Equality in marriages has been the primary focus of many studies, with results consistently finding that inequality in marriages has continued to be the norm. However, results have also shown that both husbands and wives agree that a model marriage is one in which husbands and wives share responsibilities at home, even when both partners have jobs. The definition of equality is, ?having no advantage on either side or even? (Webster?s Dictionary, 1991). Despite this characterization of equality, it?s meaning varies from couple to couple. Since women have entered the work force, a great many changes relating to equality have occurred amid the family structure. The roles that partners take on during the ?second shift?s as result of this change will be discussed.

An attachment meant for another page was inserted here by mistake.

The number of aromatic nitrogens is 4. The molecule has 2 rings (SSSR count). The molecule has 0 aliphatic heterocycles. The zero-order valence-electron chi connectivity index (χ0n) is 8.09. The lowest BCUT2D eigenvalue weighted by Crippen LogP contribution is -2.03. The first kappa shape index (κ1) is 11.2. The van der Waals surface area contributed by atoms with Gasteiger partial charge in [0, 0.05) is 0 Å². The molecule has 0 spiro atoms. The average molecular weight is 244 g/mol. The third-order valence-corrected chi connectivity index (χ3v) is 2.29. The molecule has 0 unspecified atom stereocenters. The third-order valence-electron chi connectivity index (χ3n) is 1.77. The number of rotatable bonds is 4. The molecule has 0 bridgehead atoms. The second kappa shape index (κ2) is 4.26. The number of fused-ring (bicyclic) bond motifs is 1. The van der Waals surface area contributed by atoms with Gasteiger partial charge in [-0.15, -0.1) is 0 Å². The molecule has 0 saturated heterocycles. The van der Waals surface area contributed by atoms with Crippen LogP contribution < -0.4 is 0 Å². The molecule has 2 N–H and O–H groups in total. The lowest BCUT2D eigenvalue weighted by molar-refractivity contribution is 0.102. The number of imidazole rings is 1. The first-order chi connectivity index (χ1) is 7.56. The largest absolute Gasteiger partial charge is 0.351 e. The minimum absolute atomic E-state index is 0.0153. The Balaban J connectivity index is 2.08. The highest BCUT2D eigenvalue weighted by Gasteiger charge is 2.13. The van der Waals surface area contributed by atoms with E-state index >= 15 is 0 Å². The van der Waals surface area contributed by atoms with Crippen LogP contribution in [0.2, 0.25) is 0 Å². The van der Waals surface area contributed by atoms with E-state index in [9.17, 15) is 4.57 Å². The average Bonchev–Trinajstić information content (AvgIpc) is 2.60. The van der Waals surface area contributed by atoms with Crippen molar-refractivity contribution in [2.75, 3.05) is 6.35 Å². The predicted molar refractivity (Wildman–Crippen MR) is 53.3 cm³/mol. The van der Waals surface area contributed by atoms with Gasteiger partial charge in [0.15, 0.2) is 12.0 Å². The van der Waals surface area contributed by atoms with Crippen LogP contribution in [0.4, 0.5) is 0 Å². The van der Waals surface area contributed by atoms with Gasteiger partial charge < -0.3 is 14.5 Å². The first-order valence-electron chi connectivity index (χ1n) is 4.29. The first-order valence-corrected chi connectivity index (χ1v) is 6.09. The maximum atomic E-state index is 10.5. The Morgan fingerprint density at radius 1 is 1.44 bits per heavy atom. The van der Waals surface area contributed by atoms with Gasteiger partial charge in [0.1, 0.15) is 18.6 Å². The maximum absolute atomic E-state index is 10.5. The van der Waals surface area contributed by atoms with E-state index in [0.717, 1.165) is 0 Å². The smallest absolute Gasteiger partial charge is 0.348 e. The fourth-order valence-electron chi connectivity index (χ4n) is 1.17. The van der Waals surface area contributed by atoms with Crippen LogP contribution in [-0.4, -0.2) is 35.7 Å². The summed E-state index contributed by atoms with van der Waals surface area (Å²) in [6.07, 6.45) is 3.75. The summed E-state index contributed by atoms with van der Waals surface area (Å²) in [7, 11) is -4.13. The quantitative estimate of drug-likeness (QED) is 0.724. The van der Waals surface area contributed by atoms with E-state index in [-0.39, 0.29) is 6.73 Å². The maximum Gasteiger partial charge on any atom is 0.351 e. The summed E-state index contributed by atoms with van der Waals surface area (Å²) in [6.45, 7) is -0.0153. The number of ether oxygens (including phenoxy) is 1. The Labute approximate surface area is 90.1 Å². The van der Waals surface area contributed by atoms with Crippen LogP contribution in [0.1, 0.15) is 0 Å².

More so than fathers, mothers have a tendency to make more of the adaptations required to incorporate paid work and family life (Baker, 2001). There are a variety of ways in which a mother may avoid or lessen the burden of the ?second shift?.
However, many may be unappealing to those women who want to continue employment after having had children. Mothers have limited options that may include working part time or utilizing childcare services. Recognizably, fathers are fully capable to make similar sacrifices, though it is rare that men will disrupt their work schedule to balance this conflict (Baker, 2001). Though many women are content to work part time, it has been generally assumed by employers that mothers are more likely to make sacrifices such as leaving work for a family emergency more so than fathers. This has resulted in more paid work for men and less paid work for women, including part time work.
Unfortunately as, ?this pattern of more paid work for fathers and less for mothers is perpetuated, women will continue to experience...